Music Reviews

posted: June 14, 2017

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Jason Isbell and the 400 Unit The Nashville Sound

Southeastern Records, LP or CD
Jason Isbell and the 400 Unit

Jason Isbell goes home on the remarkable The Nashville Sound. While the notion of place has always played a considerable role in the singer/guitarist’s music, the comfort, grounding, and direction it provides on his sixth studio album have never been greater. Economically concise and conversationally poetic, this a record on which Isbell lets us see the prairie grass shift in the breeze, hear the gentle rustling of wind, stare at the big sky overhead, smell the sweetness of ripening corn, and feel the settled dirt on the ground of the very spaces he holds dear. He and his 400 Unit backing band invite everyone to take it all in with deep, patient, relaxing breaths. In a time rife with social and political turmoil in the US and abroad, the work comes on as a reminder of what really matters and how to locate inner peace amidst tumult. As has become his trademark, Isbell stocks the album with candid albeit profound morsels of lived-in advice and logical reflections.

By now, Isbell’s colorful biography, recovery, and rise to Grammy-winning stardom are well-documented, with 2013’s autobiographical Southeastern and, to an extent, 2015’s Something More Than Free chronicling his life cycle. Here, the Alabama native continues to turn his focus away from himself and towards relatable characters and everyday themes addressed with deceiving straightforwardness. “I’ve sung enough about myself,” the 38-year-old states on “Hope the High Road,” the words tucked into a verse like a crisp t-shirt concealed under a sweater and stuffed into a pair of dress jeans. The line is so modest, and passes so quickly, it almost begs to remain unnoticed. Yet the lyrics prove illustrative in terms of approach and substance. Not only does Isbell extend a remarkable songwriting streak, he again displays growth and an ongoing desire to advance the craft.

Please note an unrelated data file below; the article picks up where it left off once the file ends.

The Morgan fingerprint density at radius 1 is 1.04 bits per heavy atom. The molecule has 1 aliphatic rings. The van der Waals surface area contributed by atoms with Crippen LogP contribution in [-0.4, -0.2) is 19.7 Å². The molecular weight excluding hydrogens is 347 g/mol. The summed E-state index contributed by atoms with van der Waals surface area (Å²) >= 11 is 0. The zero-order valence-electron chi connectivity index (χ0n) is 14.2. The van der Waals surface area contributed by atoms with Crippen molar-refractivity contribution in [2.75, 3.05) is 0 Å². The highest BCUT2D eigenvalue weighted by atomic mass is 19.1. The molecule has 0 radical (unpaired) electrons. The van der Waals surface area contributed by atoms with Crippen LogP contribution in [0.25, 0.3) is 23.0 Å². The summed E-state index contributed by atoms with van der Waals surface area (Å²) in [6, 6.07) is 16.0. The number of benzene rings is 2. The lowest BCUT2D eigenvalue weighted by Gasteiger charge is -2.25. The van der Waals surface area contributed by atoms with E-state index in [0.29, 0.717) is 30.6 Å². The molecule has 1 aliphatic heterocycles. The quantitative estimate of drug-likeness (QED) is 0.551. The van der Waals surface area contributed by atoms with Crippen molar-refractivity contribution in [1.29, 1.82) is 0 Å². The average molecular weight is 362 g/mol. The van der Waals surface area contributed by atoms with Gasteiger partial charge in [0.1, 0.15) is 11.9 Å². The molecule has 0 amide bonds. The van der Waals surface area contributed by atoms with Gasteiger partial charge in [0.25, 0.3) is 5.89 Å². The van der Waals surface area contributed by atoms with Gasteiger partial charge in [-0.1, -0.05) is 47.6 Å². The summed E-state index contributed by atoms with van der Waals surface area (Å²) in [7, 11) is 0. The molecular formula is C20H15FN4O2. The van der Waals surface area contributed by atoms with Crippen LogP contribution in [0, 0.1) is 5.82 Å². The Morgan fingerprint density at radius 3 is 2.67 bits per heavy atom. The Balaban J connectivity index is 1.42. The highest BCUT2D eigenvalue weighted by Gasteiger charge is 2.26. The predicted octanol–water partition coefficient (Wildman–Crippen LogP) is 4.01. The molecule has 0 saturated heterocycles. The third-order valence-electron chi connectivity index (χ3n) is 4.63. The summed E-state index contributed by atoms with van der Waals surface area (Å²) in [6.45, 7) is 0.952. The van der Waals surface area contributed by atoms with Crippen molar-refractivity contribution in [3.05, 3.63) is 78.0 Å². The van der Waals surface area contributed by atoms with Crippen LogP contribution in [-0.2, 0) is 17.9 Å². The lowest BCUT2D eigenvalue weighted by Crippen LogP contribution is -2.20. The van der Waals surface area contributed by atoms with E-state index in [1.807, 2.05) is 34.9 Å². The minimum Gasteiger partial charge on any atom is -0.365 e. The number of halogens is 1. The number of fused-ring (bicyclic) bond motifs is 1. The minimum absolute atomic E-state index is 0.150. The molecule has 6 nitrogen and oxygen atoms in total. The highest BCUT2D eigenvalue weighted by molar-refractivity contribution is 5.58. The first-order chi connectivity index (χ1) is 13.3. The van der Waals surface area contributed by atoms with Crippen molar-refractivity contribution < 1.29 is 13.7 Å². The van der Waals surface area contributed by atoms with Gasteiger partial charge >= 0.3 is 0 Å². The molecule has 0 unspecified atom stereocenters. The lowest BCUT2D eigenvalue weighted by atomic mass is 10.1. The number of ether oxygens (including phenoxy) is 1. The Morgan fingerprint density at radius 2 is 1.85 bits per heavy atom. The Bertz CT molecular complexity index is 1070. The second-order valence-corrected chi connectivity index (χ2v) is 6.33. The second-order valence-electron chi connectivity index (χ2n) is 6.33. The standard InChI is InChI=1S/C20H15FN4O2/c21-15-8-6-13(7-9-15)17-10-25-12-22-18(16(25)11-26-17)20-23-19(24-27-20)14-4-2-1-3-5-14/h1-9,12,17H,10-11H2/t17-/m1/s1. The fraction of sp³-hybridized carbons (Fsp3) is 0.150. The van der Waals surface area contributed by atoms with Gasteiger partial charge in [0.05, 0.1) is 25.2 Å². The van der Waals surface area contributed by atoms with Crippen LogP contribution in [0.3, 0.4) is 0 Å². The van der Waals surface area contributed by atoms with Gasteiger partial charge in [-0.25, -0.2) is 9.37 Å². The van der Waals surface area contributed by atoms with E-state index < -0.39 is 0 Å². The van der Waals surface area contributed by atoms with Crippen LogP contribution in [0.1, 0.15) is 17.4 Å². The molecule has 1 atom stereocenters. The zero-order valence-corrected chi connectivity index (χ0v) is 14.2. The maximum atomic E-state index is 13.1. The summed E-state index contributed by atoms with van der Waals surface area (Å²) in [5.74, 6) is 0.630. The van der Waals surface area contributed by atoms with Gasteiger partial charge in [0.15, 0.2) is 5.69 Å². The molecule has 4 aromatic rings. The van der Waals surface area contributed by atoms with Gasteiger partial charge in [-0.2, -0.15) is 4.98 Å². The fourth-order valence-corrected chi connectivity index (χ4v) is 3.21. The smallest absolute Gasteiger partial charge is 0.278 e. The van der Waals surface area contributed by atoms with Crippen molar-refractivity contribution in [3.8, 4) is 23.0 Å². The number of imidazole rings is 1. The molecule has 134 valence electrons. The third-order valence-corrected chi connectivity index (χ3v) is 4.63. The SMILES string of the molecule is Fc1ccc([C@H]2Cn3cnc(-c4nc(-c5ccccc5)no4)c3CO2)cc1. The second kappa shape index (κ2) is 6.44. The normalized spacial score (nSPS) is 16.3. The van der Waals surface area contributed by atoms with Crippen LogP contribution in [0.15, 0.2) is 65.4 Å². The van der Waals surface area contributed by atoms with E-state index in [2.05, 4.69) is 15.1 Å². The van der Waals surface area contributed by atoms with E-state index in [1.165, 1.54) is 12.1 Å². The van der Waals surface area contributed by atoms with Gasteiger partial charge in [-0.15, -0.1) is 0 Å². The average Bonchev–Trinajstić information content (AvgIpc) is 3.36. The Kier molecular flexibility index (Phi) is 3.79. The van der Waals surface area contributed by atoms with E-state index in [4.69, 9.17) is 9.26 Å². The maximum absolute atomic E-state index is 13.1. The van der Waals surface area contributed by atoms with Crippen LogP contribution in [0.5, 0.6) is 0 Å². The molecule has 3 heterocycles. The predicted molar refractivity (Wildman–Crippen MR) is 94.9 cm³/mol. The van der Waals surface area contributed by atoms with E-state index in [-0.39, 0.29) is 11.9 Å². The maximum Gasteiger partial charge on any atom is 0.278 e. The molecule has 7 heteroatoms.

The protagonists on The Nashville Sound—the title a winking dig at the predominant commercial pop style currently associated with the city, and one oceans apart from the roots-based sonics embraced by Isbell and company—could seemingly coexist on the pages of classic Southern and Midwestern novels. Their faces and backgrounds take shape in the span of just one or two lines, their circumstances and concerns plainly laid out, devoid of ornamentation or excess. Isbell’s steady, calm, reassuring voice underscores their unassuming nature and unpretentious demeanor. The group’s spare, no-frills playing and organic tones complete the settings via illuminating accents and soulful shading. Every note pairs in a seamless fashion, from Isbell’s ace slide-guitar passages to Chad Gamble’s unobtrusive drumming. (Go-to producer and longtime collaborator Dave Cobb again manned the boards and recorded everything at RCA’s Studio A.)